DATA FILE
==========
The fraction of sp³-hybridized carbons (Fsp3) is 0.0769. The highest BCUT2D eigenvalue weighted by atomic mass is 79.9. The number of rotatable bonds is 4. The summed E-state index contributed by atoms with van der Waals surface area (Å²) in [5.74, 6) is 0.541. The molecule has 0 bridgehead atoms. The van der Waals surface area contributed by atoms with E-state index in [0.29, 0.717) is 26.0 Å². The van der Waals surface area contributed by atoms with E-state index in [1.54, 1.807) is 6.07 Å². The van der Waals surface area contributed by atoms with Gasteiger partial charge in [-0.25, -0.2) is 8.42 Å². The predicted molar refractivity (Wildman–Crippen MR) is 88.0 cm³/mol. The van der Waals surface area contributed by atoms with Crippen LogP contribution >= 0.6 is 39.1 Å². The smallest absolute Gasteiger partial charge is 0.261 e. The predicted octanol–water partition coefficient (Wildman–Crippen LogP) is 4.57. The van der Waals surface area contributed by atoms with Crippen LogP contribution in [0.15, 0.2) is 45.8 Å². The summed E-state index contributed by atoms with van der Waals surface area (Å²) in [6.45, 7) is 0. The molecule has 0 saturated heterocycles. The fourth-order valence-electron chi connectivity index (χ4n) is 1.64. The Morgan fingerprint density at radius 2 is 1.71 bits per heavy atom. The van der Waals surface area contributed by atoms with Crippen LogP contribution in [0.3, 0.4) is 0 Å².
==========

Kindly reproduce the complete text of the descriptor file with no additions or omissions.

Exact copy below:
The fraction of sp³-hybridized carbons (Fsp3) is 0.0769. The highest BCUT2D eigenvalue weighted by atomic mass is 79.9. The number of rotatable bonds is 4. The summed E-state index contributed by atoms with van der Waals surface area (Å²) in [5.74, 6) is 0.541. The molecule has 0 bridgehead atoms. The van der Waals surface area contributed by atoms with E-state index in [0.29, 0.717) is 26.0 Å². The van der Waals surface area contributed by atoms with E-state index in [1.54, 1.807) is 6.07 Å². The van der Waals surface area contributed by atoms with Gasteiger partial charge in [-0.25, -0.2) is 8.42 Å². The predicted molar refractivity (Wildman–Crippen MR) is 88.0 cm³/mol. The van der Waals surface area contributed by atoms with Crippen LogP contribution >= 0.6 is 39.1 Å². The smallest absolute Gasteiger partial charge is 0.261 e. The predicted octanol–water partition coefficient (Wildman–Crippen LogP) is 4.57. The van der Waals surface area contributed by atoms with Crippen LogP contribution in [0.15, 0.2) is 45.8 Å². The summed E-state index contributed by atoms with van der Waals surface area (Å²) in [6.45, 7) is 0. The molecule has 0 saturated heterocycles. The fourth-order valence-electron chi connectivity index (χ4n) is 1.64. The Morgan fingerprint density at radius 2 is 1.71 bits per heavy atom. The van der Waals surface area contributed by atoms with Crippen LogP contribution in [0.3, 0.4) is 0 Å².